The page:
“Most of my friends that have come to play in Nigeria have found their ways to European clubs, that is why I chose to come so that I can have the opportunity to get trained and can go to Europe. It is easier for me to move to Europe to play football from Nigeria,” said Nuhu.

After crossing to Europe to play, Nuhu said his objective is to educate himself with the proceeds from playing football.

“My dream is to earn a living from my football, so I can help myself and my family as well as help the less privileged like me, and also orphans, to encourage them to lead a better life,” he added.


Nigeria has produced some of the best football legends in Africa, with big stars like Kanu Nwankwo and Austin JayJay Okocha on the honours’ list.

Most of them started by playing in the Nigerian Nationwide League, the country’s non-professional league, before graduating to the big stage.

Currently, there are over 250 football clubs playing in the amateur football league in Nigeria. Whereas, there are thousands of grassroots football clubs existing in the country but not well-known.

Most of the footballers in the nationwide league are mainly picked from the streets and given the training they require to hone their skills.

“We try to make them know the norms of the game and prepare them for the professional league,” said Olusola Ogunnowo, the chief operating officer of the Nigerian Nationwide League.

Ogunnowo told Xinhua that all the players from the amateur league are fully covered and insured in the case of any serious accidents or injuries.

“Before a player is approved to play in the league, they are taken through the Precompetition Medical Assessment (PCMA) as recommended by FIFA to given them a clean bill of health which is constantly audited by a FIFA-accredited medical team working with us,” he said.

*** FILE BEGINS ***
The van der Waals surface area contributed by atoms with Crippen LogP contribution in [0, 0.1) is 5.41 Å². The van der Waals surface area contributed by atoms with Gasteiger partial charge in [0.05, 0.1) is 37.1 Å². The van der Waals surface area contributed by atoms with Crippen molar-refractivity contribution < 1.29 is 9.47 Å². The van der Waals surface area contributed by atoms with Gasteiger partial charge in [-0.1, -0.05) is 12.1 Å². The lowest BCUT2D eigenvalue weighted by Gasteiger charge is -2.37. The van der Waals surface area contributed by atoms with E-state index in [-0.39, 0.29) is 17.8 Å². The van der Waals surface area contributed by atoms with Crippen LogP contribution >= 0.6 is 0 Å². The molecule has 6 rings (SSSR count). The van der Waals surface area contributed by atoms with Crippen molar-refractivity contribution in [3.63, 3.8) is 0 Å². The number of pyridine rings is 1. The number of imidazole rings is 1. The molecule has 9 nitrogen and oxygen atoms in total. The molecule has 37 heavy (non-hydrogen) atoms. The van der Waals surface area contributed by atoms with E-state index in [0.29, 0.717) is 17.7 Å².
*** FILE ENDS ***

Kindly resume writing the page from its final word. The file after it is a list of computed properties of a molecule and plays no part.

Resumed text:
Every Nigerian state has a sports council that ensures that facilities are available for use by the players.

Private clubs with wealthy sponsors also have their own facilities for their teams to get an edge in the national tournaments and leagues.

Nigeria is one of the FIFA member-states that are beneficiaries of the FIFA Goal Project, an incentive that FIFA gives to its member-states to help their grassroots football to develop.

It is well-equipped for technical development of football at the grassroots.


Despite growing interest in football in Nigeria, funding is still a major issue.

Ogunnowo said he regretted that it has been very difficult to secure sponsors’ confidence in the game that’s known for bringing excitement to many Nigerians.

“The local leagues need investors to improve. There are still hundreds of future soccer stars still waiting to be discovered,” he said.

Fathia Olayinka, the chief executive officer of the local Aroma Football Club in the southwestern state of Ogun, said his football club, too, has solely depended on the profits generated from the sale of players to run its day-to-day activities.

“Sourcing for funds for our football clubs is a huge task. And this is a general challenge for all of us who are private owners,” Olayinka said, adding the future of football development in Nigeria resides in the private ownership of clubs because “the government will find it too challenging if they do not get returns on time.”

Johnson Babatayo, another local club manager, urged the government to do more in funding football at the grassroots level and not just provide the facilities for training alone.